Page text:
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36

 

Book V is an immense set of "variations" on the theme, the God-Man as World-Axis and Living Perfection of Art (the Divine Sun of Reality shining through the mists of illusion). In this book is boldly set out the fact that the God-Man is the perfect and living Reality, and the view that any real culture or successful Way of Life can only be that which rests upon the acceptance of the God-Man, accepting His person as divine Model of Man; and which strives to mould itself and it works upon the beauty of that Model. This view is supported by a wide knowledge of the older cultures and a penetrating evaluation of present world conditions. Image after image of true values are brought before our eyes by the most simple and beautiful language written in our time; and image after image of false concepts in their context of situations — attitudinizations (a new word) — are brought to our attention — "Look here upon this picture, and on this,” the author is saying.

 

Some may feel that in a book of this nature, controversial issues should have been left out. But I agree with the view set out in the author's Preface, that had he been born in another period he would have been content to only sing the Avatar's praises, but being born in this time, comment is unavoidable. Comment is the sign of concern and an admission of involvement. Francis is passionately concerned; but his concern is one that arises not from an ideological hope of "better conditions," but from his love for his Master and his vision* of a New Humanity emerging in the pattern that that Master is laying down — the impetus for which emergence will be given when He breaks His silence and manifests to the world as Who He is.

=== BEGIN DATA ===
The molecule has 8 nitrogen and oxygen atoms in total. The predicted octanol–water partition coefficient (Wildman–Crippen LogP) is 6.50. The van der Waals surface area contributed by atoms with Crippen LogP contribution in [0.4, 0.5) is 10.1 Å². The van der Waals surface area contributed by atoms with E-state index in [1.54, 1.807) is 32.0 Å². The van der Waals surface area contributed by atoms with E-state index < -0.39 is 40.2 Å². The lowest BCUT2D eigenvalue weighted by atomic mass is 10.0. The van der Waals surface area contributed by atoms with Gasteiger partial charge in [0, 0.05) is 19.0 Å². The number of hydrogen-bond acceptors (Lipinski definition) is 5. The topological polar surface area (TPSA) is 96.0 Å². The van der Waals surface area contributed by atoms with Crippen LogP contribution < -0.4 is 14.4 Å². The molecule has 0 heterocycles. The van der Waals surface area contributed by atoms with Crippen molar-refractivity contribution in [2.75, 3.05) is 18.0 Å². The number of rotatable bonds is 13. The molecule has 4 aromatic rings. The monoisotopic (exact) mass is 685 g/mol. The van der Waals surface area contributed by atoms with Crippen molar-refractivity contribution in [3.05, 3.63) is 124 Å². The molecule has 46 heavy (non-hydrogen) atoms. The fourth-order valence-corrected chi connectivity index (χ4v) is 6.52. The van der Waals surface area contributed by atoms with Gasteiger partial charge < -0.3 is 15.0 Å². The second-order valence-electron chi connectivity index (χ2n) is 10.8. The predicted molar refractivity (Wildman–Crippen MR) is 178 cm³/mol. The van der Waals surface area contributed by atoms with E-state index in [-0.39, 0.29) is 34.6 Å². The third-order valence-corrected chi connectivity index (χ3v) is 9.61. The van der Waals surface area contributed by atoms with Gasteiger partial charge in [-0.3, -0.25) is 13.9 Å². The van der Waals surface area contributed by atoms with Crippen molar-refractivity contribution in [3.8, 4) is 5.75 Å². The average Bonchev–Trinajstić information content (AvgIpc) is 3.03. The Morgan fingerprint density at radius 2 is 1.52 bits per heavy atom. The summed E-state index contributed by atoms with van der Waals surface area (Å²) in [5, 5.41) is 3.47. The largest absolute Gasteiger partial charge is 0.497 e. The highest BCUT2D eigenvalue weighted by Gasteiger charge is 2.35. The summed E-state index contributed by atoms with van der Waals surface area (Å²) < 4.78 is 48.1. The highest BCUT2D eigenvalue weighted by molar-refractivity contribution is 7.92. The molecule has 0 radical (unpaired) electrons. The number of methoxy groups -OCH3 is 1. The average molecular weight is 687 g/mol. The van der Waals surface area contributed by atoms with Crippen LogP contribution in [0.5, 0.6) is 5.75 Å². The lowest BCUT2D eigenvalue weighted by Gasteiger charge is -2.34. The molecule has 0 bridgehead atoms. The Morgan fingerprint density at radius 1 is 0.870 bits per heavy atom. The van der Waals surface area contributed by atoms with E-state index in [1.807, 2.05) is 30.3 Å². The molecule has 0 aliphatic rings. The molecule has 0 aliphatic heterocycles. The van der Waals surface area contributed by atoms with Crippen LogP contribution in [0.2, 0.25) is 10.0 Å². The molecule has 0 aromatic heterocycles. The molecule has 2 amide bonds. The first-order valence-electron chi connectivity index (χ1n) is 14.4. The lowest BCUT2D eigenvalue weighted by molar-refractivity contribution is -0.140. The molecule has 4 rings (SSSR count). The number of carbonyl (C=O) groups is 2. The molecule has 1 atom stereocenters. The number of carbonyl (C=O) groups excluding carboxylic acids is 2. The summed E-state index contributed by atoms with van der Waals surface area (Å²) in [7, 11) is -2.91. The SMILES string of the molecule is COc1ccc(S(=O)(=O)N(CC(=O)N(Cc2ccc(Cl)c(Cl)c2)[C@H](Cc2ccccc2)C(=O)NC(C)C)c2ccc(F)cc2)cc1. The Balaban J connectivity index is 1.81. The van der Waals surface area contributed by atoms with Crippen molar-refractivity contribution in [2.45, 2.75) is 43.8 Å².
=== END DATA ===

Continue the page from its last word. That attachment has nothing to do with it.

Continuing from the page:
The book ends with an adoration of "adorative Self, the God-Man, the Artist — who strove us the stages of stone shape . . . to man-shape and broke through the seas of form, energy, thought-feeling to Self-state and returned to us with form illuminating all forms"; a tremendously swift resume of Baba's life, and an implied prayer that soon Baba will break His silence — for it will not be until then that real devotion will be possible.

 

There are three entirely new "Discourses" of Baba's in the book, one at the beginning, one in the middle and one at the end . . . Thus, as it were, initiating, supporting and concluding the whole work.

 

* Original text was 'version'. Mistake was corrected by webmaster, JK from ERRATA Vol 6 No. 3 page 35, for easy reading.

 

— Meestah Phuwanki

 

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